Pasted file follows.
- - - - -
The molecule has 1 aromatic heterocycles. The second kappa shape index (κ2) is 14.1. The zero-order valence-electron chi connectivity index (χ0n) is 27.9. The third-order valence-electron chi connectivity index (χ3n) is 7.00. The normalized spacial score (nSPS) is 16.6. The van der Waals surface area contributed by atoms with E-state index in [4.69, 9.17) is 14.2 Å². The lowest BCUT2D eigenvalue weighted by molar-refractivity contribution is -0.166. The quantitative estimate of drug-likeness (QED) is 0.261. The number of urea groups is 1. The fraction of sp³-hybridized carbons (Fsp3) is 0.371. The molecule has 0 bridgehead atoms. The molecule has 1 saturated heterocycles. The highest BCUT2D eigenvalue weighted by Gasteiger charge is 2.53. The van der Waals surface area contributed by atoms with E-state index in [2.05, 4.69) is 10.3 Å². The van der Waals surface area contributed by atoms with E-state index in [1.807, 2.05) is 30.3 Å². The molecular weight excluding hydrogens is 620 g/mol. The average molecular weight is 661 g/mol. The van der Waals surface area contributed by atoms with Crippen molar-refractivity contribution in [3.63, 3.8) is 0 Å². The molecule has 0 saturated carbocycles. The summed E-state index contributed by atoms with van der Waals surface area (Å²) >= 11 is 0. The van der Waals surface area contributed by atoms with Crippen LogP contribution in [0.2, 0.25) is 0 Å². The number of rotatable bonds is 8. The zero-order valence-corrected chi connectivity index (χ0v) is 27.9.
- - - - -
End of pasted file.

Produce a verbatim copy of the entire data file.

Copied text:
The molecule has 1 aromatic heterocycles. The second kappa shape index (κ2) is 14.1. The zero-order valence-electron chi connectivity index (χ0n) is 27.9. The third-order valence-electron chi connectivity index (χ3n) is 7.00. The normalized spacial score (nSPS) is 16.6. The van der Waals surface area contributed by atoms with E-state index in [4.69, 9.17) is 14.2 Å². The lowest BCUT2D eigenvalue weighted by molar-refractivity contribution is -0.166. The quantitative estimate of drug-likeness (QED) is 0.261. The number of urea groups is 1. The fraction of sp³-hybridized carbons (Fsp3) is 0.371. The molecule has 0 bridgehead atoms. The molecule has 1 saturated heterocycles. The highest BCUT2D eigenvalue weighted by Gasteiger charge is 2.53. The van der Waals surface area contributed by atoms with E-state index in [2.05, 4.69) is 10.3 Å². The van der Waals surface area contributed by atoms with E-state index in [1.807, 2.05) is 30.3 Å². The molecular weight excluding hydrogens is 620 g/mol. The average molecular weight is 661 g/mol. The van der Waals surface area contributed by atoms with Crippen molar-refractivity contribution in [3.63, 3.8) is 0 Å². The molecule has 0 saturated carbocycles. The summed E-state index contributed by atoms with van der Waals surface area (Å²) >= 11 is 0. The van der Waals surface area contributed by atoms with Crippen LogP contribution in [0.2, 0.25) is 0 Å². The number of rotatable bonds is 8. The zero-order valence-corrected chi connectivity index (χ0v) is 27.9.